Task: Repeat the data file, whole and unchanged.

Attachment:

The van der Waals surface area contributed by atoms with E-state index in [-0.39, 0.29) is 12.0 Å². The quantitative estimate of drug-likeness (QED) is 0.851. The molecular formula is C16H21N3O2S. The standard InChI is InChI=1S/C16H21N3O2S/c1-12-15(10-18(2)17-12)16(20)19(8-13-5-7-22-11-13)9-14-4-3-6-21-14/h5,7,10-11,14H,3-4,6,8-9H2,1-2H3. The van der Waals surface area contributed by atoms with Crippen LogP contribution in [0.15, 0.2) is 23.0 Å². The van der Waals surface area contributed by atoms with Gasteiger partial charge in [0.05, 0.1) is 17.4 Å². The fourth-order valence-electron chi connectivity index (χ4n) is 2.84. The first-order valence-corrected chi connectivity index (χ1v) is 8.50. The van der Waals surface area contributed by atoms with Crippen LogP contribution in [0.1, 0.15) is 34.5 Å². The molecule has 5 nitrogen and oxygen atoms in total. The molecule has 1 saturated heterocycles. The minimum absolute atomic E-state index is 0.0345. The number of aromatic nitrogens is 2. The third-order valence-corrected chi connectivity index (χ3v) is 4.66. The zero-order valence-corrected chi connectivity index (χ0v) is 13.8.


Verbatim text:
The van der Waals surface area contributed by atoms with E-state index in [-0.39, 0.29) is 12.0 Å². The quantitative estimate of drug-likeness (QED) is 0.851. The molecular formula is C16H21N3O2S. The standard InChI is InChI=1S/C16H21N3O2S/c1-12-15(10-18(2)17-12)16(20)19(8-13-5-7-22-11-13)9-14-4-3-6-21-14/h5,7,10-11,14H,3-4,6,8-9H2,1-2H3. The van der Waals surface area contributed by atoms with Crippen LogP contribution in [0.15, 0.2) is 23.0 Å². The van der Waals surface area contributed by atoms with Gasteiger partial charge in [0.05, 0.1) is 17.4 Å². The fourth-order valence-electron chi connectivity index (χ4n) is 2.84. The first-order valence-corrected chi connectivity index (χ1v) is 8.50. The van der Waals surface area contributed by atoms with Crippen LogP contribution in [0.1, 0.15) is 34.5 Å². The molecule has 5 nitrogen and oxygen atoms in total. The molecule has 1 saturated heterocycles. The minimum absolute atomic E-state index is 0.0345. The number of aromatic nitrogens is 2. The third-order valence-corrected chi connectivity index (χ3v) is 4.66. The zero-order valence-corrected chi connectivity index (χ0v) is 13.8.